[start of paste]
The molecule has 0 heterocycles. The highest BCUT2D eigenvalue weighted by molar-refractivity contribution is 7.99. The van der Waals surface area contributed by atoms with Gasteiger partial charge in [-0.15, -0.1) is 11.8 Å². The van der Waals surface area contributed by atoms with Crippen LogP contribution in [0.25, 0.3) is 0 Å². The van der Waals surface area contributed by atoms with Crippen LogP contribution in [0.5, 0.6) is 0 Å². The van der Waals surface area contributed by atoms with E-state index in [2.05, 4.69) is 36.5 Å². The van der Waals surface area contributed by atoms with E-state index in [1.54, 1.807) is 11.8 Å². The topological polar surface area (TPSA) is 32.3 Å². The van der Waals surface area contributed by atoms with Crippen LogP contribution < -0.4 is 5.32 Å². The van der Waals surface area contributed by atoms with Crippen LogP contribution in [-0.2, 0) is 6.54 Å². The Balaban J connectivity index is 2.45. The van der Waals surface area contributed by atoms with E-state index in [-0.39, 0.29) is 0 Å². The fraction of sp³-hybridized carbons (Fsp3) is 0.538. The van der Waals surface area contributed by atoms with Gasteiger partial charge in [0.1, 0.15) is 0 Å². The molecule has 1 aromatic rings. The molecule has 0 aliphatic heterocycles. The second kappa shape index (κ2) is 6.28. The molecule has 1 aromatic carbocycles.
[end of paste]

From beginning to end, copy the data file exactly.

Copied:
The molecule has 0 heterocycles. The highest BCUT2D eigenvalue weighted by molar-refractivity contribution is 7.99. The van der Waals surface area contributed by atoms with Gasteiger partial charge in [-0.15, -0.1) is 11.8 Å². The van der Waals surface area contributed by atoms with Crippen LogP contribution in [0.25, 0.3) is 0 Å². The van der Waals surface area contributed by atoms with Crippen LogP contribution in [0.5, 0.6) is 0 Å². The van der Waals surface area contributed by atoms with E-state index in [2.05, 4.69) is 36.5 Å². The van der Waals surface area contributed by atoms with E-state index in [1.54, 1.807) is 11.8 Å². The topological polar surface area (TPSA) is 32.3 Å². The van der Waals surface area contributed by atoms with Crippen LogP contribution < -0.4 is 5.32 Å². The van der Waals surface area contributed by atoms with Crippen LogP contribution in [-0.2, 0) is 6.54 Å². The Balaban J connectivity index is 2.45. The van der Waals surface area contributed by atoms with E-state index in [-0.39, 0.29) is 0 Å². The fraction of sp³-hybridized carbons (Fsp3) is 0.538. The van der Waals surface area contributed by atoms with Gasteiger partial charge in [0.1, 0.15) is 0 Å². The molecule has 1 aromatic rings. The molecule has 0 aliphatic heterocycles. The second kappa shape index (κ2) is 6.28. The molecule has 1 aromatic carbocycles.